Imagine a group of highly sociable birds that abandoned flight millions of years ago and that now spend up to 75 percent of their lives in water. That description can only be given to the penguins. There are 18 species of penguins on earth and they all live south of the equator. The largest is the Emperor penguin, which stands almost four feet tall while the Little Blue Penguin stands only about 16 inches tall.

Penguins are primarily black and white, although some species have small tufts of colorful plumage that accent their heads. The black back and white front pattern on a penguin’s body is know as “counter-shading” and is critical to a penguin’s survival.

When a penguin swims underwater, its black back helps it blend into the dark water when viewed from above. The white underside allows it to blend into the light background when viewed from below.

Although penguins are flightless birds and look comical as they waddle on land, they display both agility and grace when swimming. A penguin’s wings are small, sturdy and streamlined. With just a few flaps, these wings send a penguin “flying” through the water. Some penguins can speed up to 15 miles per hour underwater.

Penguins have several characteristics that help them below the surface. Unlike flying birds, the bones of penguins are solid and dense. That makes them strong, not very buoyant, and helps them dive deep underwater.

Because water easily pulls heat away from a body, a penguin must be able to insulate itself. Dense and oily feathers, up to 70 per square inch, overlap and form a waterproof barrier. A layer of blubber below the penguin’s feathers and skin also helps keep the penguin warm. Special blood flow patterns in the feet of penguin reduce heat loss.

Penguins feed entirely on aquatic animals -- crustaceans, fish and squid. The types of food consumed will vary among penguin species and will also change over the year as the availability of certain foods changes. Penguins chase their food underwater, and upon catching it, will swallow it whole.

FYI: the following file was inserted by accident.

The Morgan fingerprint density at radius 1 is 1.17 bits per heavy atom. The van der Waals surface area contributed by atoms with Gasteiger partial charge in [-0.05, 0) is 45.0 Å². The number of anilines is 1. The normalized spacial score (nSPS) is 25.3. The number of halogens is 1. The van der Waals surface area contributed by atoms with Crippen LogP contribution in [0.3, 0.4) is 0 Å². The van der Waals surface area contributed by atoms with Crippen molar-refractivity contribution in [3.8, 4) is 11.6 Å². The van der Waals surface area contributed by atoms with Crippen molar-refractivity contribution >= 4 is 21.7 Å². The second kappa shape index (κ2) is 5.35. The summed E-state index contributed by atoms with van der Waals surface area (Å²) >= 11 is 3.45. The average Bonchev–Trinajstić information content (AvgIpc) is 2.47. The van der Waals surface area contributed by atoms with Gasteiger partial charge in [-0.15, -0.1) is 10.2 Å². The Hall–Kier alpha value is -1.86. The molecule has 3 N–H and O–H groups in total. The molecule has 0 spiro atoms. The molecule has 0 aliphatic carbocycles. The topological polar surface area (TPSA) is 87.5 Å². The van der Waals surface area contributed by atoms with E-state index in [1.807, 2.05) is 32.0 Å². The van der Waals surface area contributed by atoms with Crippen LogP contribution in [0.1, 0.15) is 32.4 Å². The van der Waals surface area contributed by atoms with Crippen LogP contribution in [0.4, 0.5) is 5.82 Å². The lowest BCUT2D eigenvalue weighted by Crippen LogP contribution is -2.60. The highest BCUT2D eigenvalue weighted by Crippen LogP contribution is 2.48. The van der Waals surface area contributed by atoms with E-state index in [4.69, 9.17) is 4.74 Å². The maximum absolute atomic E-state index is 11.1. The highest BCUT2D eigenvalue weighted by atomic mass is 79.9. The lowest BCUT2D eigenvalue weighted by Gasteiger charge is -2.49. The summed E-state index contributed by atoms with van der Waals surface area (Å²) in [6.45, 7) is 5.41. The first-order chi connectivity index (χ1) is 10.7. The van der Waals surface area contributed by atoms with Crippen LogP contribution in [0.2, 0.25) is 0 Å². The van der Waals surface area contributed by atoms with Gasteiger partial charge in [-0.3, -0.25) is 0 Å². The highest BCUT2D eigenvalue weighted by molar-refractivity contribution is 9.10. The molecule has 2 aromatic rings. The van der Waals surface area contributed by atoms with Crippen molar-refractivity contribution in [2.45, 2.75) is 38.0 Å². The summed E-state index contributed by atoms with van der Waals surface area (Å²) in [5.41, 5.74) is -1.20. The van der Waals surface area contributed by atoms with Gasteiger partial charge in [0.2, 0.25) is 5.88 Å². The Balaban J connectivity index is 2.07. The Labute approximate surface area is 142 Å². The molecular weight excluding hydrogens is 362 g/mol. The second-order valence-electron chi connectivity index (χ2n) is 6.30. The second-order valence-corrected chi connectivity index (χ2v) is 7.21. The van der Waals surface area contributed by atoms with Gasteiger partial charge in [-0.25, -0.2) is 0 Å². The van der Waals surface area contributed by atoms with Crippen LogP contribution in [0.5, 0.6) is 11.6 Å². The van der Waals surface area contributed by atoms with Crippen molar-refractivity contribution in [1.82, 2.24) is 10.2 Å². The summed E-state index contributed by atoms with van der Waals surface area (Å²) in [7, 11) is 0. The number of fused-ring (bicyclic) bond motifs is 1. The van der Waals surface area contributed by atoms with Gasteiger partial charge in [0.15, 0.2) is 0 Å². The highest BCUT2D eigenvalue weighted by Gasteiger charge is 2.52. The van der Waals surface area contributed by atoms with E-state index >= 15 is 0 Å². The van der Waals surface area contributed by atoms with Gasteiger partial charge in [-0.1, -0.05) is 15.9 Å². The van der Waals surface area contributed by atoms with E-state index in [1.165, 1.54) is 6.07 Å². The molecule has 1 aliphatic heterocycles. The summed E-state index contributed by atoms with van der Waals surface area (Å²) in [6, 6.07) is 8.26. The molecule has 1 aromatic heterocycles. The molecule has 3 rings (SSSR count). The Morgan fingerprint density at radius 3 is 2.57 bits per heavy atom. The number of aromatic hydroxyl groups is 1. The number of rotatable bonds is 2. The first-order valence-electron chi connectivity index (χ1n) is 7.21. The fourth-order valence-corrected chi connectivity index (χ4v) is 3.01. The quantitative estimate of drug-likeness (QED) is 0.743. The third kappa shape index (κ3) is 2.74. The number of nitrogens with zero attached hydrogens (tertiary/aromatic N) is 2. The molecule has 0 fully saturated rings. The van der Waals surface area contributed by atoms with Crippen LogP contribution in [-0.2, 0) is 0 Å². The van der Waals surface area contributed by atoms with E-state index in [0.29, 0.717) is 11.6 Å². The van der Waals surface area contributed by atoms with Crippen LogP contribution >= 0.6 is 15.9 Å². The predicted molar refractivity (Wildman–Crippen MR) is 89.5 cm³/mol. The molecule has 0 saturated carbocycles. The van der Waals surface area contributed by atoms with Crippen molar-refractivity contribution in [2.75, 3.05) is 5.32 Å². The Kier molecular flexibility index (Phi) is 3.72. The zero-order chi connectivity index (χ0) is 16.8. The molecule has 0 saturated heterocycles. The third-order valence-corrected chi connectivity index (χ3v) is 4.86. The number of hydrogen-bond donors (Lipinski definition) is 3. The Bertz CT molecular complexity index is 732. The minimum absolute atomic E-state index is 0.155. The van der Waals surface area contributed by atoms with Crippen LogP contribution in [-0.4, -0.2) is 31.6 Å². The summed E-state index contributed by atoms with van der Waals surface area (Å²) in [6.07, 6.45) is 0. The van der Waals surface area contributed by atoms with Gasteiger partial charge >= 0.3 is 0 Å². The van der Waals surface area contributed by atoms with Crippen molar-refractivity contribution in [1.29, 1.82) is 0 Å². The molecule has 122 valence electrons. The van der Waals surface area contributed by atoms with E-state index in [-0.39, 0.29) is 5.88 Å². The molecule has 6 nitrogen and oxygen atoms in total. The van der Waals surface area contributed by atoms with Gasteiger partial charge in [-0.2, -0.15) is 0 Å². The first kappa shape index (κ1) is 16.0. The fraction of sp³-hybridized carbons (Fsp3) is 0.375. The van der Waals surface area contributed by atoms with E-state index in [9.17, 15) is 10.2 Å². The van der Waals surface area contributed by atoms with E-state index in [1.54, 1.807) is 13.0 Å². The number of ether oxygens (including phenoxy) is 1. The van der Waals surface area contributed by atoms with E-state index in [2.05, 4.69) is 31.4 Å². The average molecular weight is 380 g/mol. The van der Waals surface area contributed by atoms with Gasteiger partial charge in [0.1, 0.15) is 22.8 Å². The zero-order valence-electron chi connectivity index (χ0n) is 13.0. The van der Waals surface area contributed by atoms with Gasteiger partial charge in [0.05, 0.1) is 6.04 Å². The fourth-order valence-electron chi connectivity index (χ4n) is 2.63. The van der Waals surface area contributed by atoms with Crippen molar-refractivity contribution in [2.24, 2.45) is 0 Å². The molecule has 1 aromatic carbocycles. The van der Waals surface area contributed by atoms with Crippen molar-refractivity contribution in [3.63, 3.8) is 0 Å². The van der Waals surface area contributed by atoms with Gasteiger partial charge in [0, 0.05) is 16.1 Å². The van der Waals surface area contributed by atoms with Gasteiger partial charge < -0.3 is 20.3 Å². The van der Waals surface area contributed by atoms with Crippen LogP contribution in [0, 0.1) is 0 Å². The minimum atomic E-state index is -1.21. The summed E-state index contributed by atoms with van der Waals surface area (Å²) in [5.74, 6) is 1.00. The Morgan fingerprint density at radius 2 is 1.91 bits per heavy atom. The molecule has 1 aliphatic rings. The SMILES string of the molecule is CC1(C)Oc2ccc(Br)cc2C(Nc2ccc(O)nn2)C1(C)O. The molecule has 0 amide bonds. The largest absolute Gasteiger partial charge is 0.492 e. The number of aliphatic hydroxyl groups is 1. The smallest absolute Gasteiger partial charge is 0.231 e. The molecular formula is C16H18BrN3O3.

Although penguins are only found in the southern hemisphere, some species occur in bitterly cold climates while other species occur in more temperate regions.

All penguin species reproduce on land. Most will build nests, but some penguin species will hold an egg on top of their feet to protect it from the deadly cold. Parents will take turns incubating the egg and guarding the nest. This is done so that each penguin has the chance to go to sea to feed.

About two weeks after the penguin chick hatches, it is large enough to be left alone by both parents. This allows both parents to search for food at sea, and bring back enough for the rapidly growing chick.

Cold Climate Penguins

At Newport Aquarium, the cold weather species of penguins you’ll discover include the King, Gentoo, Macaroni and Chinstrap penguins. You can see and learn more about all these species at our Penguin Palooza exhibit.

Warm Climate Penguins

Penguins from South Africa prefer much warmer temperatures than their cold-weather cousins and because of this, they are housed separately. Although our warm climate penguins are not part of the Penguin Palooza exhibit, the Newport Aquarium offers the opportunity for guests to purchase a one-of-a-kind hand-on experience with these amazing birds through a Penguin Encounter.

Things To Know

New Penguin Encounter!

Take a journey halfway across the world to Cape Town, South Africa where you’ll step right into the habitat of a colony of nearly a dozen African Penguins. Learn all about these amazing penguin ambassadors and their natural environment as you watch them waddle, call, preen and play just inches away from you. Spots are limited – purchase your exclusive Penguin Encounter tickets today! 


Thanks For Supporting Penguins!

Your Penguin Encounter participation helps support the animals in our care and to support our conservation partner SANCCOB (the Southern African Foundation for the Conservation of Coastal Birds). SANCCOB’s primary objective is to reverse the decline of seabird populations through the rescue, rehabilitation and release of ill, injured, abandoned and oiled seabirds – especially endangered species like the African Penguin.


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